A UN report that concludes that the People’s Republic of China has committed serious human rights abuses against Uyghurs and other ethnic groups is a damning indictment that Ireland and the EU cannot ignore.
Yet silence is exactly what the Chinese Communist Party will use to achieve through fear, threats and intimidation.
The report released by UN human rights chief Michelle Bachelet on her last day in office documents “drastic, arbitrary and discriminatory restrictions on human rights and fundamental freedoms, in violation international norms and standards”.
He believes that the reports of arbitrary detentions, widespread torture, sexual violence, forced sterilization of women and forced labor are credible, and that these could amount to the “commission of international crimes, including crimes against humanity”.
The high commissioner, who visited the Xinjiang Uyghur Autonomous Region in May, said she was pressured not to publish the report. As shocking as this may sound, it should come as no surprise to anyone who has followed China’s workings internationally.
In February, the Chinese Embassy in Dublin objected to our elected officials meeting Dolkun Isa, President of the World Uyghur Congress, during his visit to Leinster House.
Some TDs and senators ignored the threats and listened to him talk about how more than a million Uighurs have been imprisoned without trial and how widespread torture and rape are in these camps. He told how his mother died in such a camp in 2018 and how most of his family members disappeared.
While some TDs and senators listened, most ran a mile. Foreign Secretary Simon Coveney and officials from his ministry also refused to meet him.
Yet when it comes to meeting his Chinese counterpart, Coveney doesn’t hesitate. For the government, securing access to the Chinese market for Irish beef takes precedence over confronting Beijing over its crimes against humanity.
Some of our elected officials – MEP Mick Wallace being the most prominent – have gone further.
Wallace gave an interview to Newstalk last year in which he said reports of what was happening in Xinjiang were “grossly exaggerated”. In the same interview, he compared Uyghur testimonies of abuse to “grunts against Micheál Martin”.
When evidence of this campaign of repression began to emerge in 2017, the Chinese government denied its existence. When this evidence became overwhelming, they reversed tack by admitting the camps were real but calling them “vocational training centers.”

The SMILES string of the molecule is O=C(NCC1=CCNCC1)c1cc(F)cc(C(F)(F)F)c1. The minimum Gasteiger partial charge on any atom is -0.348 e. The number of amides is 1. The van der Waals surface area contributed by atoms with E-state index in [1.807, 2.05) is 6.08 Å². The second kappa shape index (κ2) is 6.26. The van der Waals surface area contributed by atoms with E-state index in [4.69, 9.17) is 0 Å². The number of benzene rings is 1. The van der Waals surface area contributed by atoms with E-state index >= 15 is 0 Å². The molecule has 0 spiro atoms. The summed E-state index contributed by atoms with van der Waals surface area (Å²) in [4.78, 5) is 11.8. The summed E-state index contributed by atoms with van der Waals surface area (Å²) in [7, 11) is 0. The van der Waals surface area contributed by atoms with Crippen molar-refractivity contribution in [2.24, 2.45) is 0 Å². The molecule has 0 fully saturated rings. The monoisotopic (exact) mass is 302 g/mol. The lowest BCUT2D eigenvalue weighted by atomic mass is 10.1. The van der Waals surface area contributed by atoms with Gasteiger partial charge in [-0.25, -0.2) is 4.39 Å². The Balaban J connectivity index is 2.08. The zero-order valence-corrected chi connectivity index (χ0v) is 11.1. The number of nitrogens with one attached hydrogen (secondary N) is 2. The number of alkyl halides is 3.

They were, in the words of the Chinese government, a way of dealing with the “ideological disease” of people who did not appreciate all that the Communist Party had done for them.
We have been silent as our trade with China grows, while the number of people employed here by Chinese companies linked to the Communist Party, such as Tiktok and Huawei, has increased
China has long tried to manipulate and dominate the global discourse on Xinjiang. He is engaged in a sophisticated campaign to stifle critical narratives by flooding search engines and social media with AI-generated posts that appear to support his crackdown. It also uses old-fashioned threats and cyberbullying to intimidate and silence those who criticize or question its policies or intentions.
The Uyghur community in Ireland knows only too well what these threats mean for them and their families in China.
Ireland was elected to the United Nations Security Council thanks to a campaign highlighting how human rights are at the heart of our foreign policy. Yet we sat next to the People’s Republic of China in this council and said nothing. The success of our diplomats in securing the seat must mean more than just flashy promotional videos and status. It must be more than hollow rhetoric.
We have been silent as our trade with China increases, while the number of people employed here by Chinese companies linked to the Communist Party, such as Tiktok and Huawei, has increased.
The British, French and Dutch parliaments have declared what is happening in Xinjiang to be genocide. Our silence looks more and more like guilt.
I have lived most of my adult life in China and can say with certainty that the vast majority of Chinese people are good, decent, kind and compassionate. But their government hides what it is doing from their citizens, it has such control over the media and public discourse that they cannot know it.
Yet in Ireland we know, we can see the evidence and yet our government remains silent.
The evidence of crimes against humanity in Xinjiang is now overwhelming, and it is time to speak out with the same level of commitment to human rights that we have spoken about with regard to Ukraine. We cannot pick and choose which ones to condemn based solely on our economic interests.
In this country, we know all too well the power of silence, how fear and threats cause good people to turn away. History will judge us for our silence, and in time we may be called to account for why our government put trade before people’s lives.
David O’Brien is a lecturer at the Faculty of East Asian Studies at Ruhr University in Bochum, Germany. He researches and writes about ethnic identity in Xinjiang